Few studies have investigated the patient compartment temperatures during ambulance missions or its relation to admission hypothermia. Still hypothermia is a known risk factor for increased mortality and morbidity in both trauma and disease. This has special relevance to our sub-arctic region's pre-hospital services, and we prospectively studied the environmental temperature in the patient transport compartment in both ground and air ambulances.
We recorded cabin temperature during patient transport in two ground ambulances and one ambulance helicopter in the catchment area of the University Hospital of North Norway using automatic temperature loggers. The data were collected for one month in each of the four seasons. We calculated the sum of degrees Celsius below 18?min by minute to describe the patient exposure to unfavourably low cabin temperature, and present the data as box plots. The statistical differences between transport mode and season were analysed with ANCOVA.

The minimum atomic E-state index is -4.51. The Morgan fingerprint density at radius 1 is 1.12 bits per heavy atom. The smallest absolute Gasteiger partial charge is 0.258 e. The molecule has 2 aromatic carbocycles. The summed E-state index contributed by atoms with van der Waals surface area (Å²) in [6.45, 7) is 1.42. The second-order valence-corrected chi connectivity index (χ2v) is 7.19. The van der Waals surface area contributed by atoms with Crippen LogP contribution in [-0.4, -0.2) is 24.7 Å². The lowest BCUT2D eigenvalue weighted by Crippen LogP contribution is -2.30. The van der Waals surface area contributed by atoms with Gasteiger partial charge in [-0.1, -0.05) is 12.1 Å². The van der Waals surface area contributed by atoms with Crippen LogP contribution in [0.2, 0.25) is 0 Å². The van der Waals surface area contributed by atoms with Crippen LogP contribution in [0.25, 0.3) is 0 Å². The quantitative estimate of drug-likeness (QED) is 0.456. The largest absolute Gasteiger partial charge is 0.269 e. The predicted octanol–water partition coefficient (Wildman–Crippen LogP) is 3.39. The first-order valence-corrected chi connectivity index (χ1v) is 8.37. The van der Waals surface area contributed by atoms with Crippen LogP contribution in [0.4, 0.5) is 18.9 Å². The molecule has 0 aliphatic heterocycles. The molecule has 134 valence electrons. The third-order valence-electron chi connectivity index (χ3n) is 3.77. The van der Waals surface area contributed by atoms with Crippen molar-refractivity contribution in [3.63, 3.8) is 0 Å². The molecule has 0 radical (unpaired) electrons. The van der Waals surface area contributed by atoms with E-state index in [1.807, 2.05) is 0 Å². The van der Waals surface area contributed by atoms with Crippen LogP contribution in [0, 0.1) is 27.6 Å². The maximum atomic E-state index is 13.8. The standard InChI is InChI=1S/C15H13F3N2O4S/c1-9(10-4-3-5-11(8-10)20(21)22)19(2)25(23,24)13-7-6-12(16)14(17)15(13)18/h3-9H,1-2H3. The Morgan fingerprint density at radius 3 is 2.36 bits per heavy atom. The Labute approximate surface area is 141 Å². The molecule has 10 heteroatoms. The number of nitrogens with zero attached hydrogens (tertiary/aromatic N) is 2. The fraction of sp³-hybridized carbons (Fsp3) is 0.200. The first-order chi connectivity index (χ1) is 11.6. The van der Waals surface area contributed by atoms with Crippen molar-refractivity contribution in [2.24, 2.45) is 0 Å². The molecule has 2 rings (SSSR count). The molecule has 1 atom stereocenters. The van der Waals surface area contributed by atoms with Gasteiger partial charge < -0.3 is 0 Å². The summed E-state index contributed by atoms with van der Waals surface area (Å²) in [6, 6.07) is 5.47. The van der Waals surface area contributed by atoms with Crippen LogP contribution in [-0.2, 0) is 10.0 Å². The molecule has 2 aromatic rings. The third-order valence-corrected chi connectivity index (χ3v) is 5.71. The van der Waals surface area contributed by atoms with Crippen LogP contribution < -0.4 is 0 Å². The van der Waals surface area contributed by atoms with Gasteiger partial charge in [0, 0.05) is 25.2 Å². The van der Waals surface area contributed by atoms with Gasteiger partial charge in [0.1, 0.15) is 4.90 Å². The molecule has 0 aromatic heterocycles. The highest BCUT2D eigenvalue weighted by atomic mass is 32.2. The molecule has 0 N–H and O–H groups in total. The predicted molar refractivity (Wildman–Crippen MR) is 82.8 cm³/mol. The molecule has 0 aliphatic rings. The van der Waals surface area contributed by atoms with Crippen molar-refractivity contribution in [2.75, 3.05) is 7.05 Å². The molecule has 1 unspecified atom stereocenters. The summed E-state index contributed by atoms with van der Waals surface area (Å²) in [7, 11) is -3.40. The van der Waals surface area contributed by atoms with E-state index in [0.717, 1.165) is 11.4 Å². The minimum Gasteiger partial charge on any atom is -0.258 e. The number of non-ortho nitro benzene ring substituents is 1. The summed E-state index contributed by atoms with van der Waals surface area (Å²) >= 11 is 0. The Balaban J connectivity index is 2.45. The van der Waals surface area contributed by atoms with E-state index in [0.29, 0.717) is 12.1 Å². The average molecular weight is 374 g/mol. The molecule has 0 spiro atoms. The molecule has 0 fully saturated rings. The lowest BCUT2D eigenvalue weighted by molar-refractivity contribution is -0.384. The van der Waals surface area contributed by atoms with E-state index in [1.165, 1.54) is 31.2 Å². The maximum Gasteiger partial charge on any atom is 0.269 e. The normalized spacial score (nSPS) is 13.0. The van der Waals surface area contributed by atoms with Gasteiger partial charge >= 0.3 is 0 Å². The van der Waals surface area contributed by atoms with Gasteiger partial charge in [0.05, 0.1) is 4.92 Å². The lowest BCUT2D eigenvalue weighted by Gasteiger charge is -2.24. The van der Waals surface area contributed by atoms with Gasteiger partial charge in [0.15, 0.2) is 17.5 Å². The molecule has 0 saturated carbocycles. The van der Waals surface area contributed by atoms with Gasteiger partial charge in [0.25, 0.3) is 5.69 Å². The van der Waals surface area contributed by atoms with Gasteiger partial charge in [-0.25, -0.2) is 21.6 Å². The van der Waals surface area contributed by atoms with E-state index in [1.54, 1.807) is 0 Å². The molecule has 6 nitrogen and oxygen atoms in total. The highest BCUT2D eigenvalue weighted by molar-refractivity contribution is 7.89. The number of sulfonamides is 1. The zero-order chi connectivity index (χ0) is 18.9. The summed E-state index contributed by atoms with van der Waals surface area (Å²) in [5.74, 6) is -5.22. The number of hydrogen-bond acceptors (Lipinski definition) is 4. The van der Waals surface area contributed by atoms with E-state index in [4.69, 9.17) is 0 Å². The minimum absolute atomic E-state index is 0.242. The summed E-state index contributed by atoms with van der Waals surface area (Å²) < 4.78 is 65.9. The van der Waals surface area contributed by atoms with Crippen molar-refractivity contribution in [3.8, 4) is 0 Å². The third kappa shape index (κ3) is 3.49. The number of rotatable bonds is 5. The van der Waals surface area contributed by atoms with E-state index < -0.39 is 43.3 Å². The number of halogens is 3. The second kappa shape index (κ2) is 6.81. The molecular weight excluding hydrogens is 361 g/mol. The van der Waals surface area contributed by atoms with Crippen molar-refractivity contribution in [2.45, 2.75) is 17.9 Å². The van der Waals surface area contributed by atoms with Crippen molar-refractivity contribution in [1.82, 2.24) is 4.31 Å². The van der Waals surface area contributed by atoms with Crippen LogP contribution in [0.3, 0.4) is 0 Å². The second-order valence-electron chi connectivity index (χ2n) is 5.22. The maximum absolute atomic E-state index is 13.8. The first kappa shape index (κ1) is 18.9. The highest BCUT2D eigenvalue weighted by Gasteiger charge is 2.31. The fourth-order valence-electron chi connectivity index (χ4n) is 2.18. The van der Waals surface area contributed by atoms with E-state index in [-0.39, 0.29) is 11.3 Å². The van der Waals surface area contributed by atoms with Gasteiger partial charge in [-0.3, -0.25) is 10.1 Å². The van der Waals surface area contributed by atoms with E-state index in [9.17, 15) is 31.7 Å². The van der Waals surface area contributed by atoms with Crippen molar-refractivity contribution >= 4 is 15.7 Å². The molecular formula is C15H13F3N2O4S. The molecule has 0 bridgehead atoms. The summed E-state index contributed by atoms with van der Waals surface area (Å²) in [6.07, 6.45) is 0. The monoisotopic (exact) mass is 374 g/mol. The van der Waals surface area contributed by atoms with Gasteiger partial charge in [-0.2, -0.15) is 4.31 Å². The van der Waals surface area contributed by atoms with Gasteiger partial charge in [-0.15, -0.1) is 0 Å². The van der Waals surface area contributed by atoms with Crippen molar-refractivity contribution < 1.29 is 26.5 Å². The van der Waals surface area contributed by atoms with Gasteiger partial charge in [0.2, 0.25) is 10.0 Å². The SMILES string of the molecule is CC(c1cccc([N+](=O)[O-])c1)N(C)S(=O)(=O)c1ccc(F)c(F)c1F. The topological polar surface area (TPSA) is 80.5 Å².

The recorded cabin temperatures were higher during the summer than the other three seasons. However, we also found that helicopter transports were performed at lower cabin temperatures and with significantly more exposure to unfavourably low temperatures than the ground ambulance transports. Furthermore, the helicopter cabin reached the final temperature much slower than the ground ambulance cabins did or remained at a lower than comfortable temperature.
Helicopter cabin temperature during ambulance missions should be monitored closer, particularly for patients at risk for developing admission hypothermia.